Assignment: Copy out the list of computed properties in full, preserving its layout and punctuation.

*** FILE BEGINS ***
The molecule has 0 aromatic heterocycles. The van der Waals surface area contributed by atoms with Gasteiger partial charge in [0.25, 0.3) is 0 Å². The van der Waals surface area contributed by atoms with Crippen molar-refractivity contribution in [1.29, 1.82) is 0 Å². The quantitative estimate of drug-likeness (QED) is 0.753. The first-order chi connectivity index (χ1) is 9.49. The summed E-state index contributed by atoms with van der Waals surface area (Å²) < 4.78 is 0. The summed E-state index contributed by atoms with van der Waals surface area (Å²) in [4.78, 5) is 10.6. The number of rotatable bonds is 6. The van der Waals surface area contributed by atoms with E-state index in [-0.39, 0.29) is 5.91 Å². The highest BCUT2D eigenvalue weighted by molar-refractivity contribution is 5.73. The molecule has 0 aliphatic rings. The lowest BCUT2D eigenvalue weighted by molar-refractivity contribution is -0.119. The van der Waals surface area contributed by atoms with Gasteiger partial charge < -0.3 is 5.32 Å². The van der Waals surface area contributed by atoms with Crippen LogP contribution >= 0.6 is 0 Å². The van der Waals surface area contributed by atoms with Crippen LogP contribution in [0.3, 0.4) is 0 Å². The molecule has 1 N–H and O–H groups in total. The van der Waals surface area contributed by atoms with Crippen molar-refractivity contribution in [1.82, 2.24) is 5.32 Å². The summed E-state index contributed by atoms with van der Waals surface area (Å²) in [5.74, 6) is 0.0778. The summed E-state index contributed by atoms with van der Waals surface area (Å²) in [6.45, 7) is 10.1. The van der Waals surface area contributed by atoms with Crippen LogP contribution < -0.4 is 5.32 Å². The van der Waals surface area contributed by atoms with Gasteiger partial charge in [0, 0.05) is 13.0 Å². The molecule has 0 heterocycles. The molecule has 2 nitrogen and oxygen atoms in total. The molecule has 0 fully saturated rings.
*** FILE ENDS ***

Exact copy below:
The molecule has 0 aromatic heterocycles. The van der Waals surface area contributed by atoms with Gasteiger partial charge in [0.25, 0.3) is 0 Å². The van der Waals surface area contributed by atoms with Crippen molar-refractivity contribution in [1.29, 1.82) is 0 Å². The quantitative estimate of drug-likeness (QED) is 0.753. The first-order chi connectivity index (χ1) is 9.49. The summed E-state index contributed by atoms with van der Waals surface area (Å²) < 4.78 is 0. The summed E-state index contributed by atoms with van der Waals surface area (Å²) in [4.78, 5) is 10.6. The number of rotatable bonds is 6. The van der Waals surface area contributed by atoms with E-state index in [-0.39, 0.29) is 5.91 Å². The highest BCUT2D eigenvalue weighted by molar-refractivity contribution is 5.73. The molecule has 0 aliphatic rings. The lowest BCUT2D eigenvalue weighted by molar-refractivity contribution is -0.119. The van der Waals surface area contributed by atoms with Gasteiger partial charge < -0.3 is 5.32 Å². The van der Waals surface area contributed by atoms with Crippen LogP contribution >= 0.6 is 0 Å². The van der Waals surface area contributed by atoms with Crippen LogP contribution in [0.3, 0.4) is 0 Å². The molecule has 1 N–H and O–H groups in total. The van der Waals surface area contributed by atoms with Crippen molar-refractivity contribution in [1.82, 2.24) is 5.32 Å². The summed E-state index contributed by atoms with van der Waals surface area (Å²) in [5.74, 6) is 0.0778. The summed E-state index contributed by atoms with van der Waals surface area (Å²) in [6.45, 7) is 10.1. The van der Waals surface area contributed by atoms with Crippen LogP contribution < -0.4 is 5.32 Å². The van der Waals surface area contributed by atoms with Gasteiger partial charge in [0, 0.05) is 13.0 Å². The molecule has 0 heterocycles. The molecule has 2 nitrogen and oxygen atoms in total. The molecule has 0 fully saturated rings.